Open files in external apps from Firemonkey

May 9th, 2018 Posted by Embarcadero, Mobile No Comment yet

It’s rather a common scenario when a Firemonkey mobile app needs to open a file. It might be a PDF document, an image or video. And while opening a file directly inside of Firemonkey app is totally a legit strategy, sometimes it may be not so easy to implement. TImage provides great support for various graphics formats, but what about PDF? Implementing PDF support for multiple platforms may be quite a challenge. Luckily, both iOS and Android provides a shortcut, we can ask OS to open a document in a third-party application of user’s choice.

And beyond that, mobile OS usually provides more options than just “open a file”. We can also share or print a file, which may be useful for users.

And while both Android and iOS support that workflow, each platform has its own caveats and difficulties and SDK’s take different approaches to this task. This factor is a good reason to make cross-platform wrapper which offers a common platform-agnostic interface for opening files (and URLs) in external applications.

Firemonkey External File Viewer

The completed solution is called “firemonkey-external-file-viewer” and published on GitHub – https://github.com/Code-Partners/firemonkey-external-file-viewer

It exposes a common cross-platform interface and encapsulates all platform-specific details. Under the hood, external file viewers call native APIs.

The only thing you need to do in order to integrate it into your project is to clone or download git repository and include Source\ folder and its subfolders into the project (or Library path in RAD Studio).

How to use

First, create an instance of TExternalFileViewer using Factory() method:

AForm argument impacts only iOS implementation and defines a parent control for showing a popup window (more details about that below).

An object of TExternalFileViewer class has 2 methods:

  • procedure OpenFile(Path: string);
  • procedure OpenURL(URL: string);

Names of both methods are self-explanatory. Note, that in Path argument of OpenFile method you can supply paths to both shared files and files which are bundled inside of your app (how to access embedded files on Android and iOS).

Git repository contains a sample Delphi project which demonstrates the most common use cases:

This class can be used in C++ Builder projects as well, integration is the same as for Delphi projects.

The library supports Android and iOS. On other platforms, it will compile fine, but Factory method will return a dummy instance which does nothing. This approach allows testing your Firemonkey on other platforms without being forced to wrap TExternalFileViewer with conditional compiler directives in order to evade compile-time or runtime errors.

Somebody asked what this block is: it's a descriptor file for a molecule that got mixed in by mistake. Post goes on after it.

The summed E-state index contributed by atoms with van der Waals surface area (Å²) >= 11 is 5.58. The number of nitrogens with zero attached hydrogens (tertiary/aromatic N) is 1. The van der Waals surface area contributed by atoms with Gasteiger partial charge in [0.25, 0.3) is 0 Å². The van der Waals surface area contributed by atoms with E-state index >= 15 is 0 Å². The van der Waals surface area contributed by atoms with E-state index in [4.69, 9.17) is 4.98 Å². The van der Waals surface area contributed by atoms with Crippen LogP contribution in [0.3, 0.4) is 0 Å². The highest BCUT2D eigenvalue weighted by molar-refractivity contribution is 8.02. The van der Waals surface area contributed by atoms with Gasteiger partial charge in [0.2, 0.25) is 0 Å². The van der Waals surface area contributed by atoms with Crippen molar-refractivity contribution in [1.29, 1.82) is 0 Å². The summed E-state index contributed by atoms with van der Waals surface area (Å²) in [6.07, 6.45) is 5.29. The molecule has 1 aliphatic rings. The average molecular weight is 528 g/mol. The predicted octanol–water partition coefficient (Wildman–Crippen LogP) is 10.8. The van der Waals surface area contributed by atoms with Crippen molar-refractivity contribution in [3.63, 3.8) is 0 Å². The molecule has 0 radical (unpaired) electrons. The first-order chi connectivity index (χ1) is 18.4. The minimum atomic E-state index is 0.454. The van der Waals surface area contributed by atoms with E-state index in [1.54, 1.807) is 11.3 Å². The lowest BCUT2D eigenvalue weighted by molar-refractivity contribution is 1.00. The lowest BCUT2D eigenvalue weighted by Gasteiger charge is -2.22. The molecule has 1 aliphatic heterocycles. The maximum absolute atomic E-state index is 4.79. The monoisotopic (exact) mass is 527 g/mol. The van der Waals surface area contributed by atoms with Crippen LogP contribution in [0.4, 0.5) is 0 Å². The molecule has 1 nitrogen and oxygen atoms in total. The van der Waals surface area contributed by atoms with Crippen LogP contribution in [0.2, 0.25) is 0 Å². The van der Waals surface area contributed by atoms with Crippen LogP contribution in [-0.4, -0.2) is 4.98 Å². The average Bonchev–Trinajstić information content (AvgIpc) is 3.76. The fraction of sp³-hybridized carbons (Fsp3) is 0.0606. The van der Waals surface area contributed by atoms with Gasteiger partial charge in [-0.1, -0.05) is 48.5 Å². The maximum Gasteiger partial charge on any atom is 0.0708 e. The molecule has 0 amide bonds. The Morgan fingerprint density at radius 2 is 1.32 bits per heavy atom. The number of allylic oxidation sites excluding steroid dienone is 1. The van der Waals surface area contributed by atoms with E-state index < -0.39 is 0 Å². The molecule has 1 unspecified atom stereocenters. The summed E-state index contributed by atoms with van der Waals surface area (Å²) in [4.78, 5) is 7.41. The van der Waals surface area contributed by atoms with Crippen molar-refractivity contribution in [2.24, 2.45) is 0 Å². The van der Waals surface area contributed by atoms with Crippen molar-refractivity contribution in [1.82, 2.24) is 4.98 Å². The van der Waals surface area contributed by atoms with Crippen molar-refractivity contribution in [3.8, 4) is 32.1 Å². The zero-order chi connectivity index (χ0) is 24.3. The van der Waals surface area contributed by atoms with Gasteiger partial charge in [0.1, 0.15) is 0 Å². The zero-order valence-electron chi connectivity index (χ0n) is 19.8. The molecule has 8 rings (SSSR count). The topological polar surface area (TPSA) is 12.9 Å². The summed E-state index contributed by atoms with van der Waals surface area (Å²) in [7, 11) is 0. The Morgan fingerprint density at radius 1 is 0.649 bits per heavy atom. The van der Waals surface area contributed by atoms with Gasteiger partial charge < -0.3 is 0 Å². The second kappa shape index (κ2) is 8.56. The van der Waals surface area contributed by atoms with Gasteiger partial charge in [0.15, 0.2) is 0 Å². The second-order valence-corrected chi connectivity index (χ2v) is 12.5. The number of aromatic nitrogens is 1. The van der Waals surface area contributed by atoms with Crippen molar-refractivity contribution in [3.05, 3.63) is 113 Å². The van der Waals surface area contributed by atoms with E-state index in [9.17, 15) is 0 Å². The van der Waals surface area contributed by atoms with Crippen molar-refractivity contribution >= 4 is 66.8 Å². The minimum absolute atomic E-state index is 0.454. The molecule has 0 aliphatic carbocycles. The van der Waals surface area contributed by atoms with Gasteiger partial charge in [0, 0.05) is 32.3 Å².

If you are interested to know about platform-specific implementation details, please see below.

Android implementation details

The biggest concern with Android implementation is that external apps can’t access embedded files, which means that we need to copy them to a shared directory first. Due to differences across all of the Android vendors, it’s quite a tricky question of which directory will work for all of them. The current implementation uses Environment.getExternalStorageDirectory() + /Documents directory. Please note that this directory does not get cleared automatically by Android. By default, Android headers in Firemonkey do not contain a header for android.os.Environment class from Android SDK, so it was generated with Java2OP and added to the project.

Another thing to note is that Android associates apps not with file extensions but with MIME types. In order to find a MIME type for any given file extension, I used the approach described in https://stackoverflow.com/a/31691791/2899073 which leverages android/webkit/MimeTypeMap class.

With this being done TExternalFileViewer is able to query Android to open embedded or shared files with various file extensions. When OpenFile function is called, it shows the native dialog with applications which are registered to open given file type.

iOS implementation details

iOS has the more convenient workflow for opening bundled files, we don’t need to copy them to the public folder, iOS will handle access rights implicitly. Although, iOS approach is more bound to iOS SDK – we need to communicate with UIDocumentInteractionController class, provide it with UIDocumentInteractionControllerDelegate delegate (event listener).

Firemonkey SDK contains headers for both of these types. We need to instantiate TUIDocumentInteractionController, set a delegate with setDelegate method and show a popup window by calling presentPreviewAnimated method.

Then, iOS calls documentInteractionControllerViewControllerForPreview of delegate. This method is meant to return an instance of UIViewController which will be used as a parent control for the popup window.

We need to retrieve an UIViewController of the current Firemonkey form:
Controller := WindowHandleToPlatform(self.FViewer.FForm.Handle).Wnd.rootViewController

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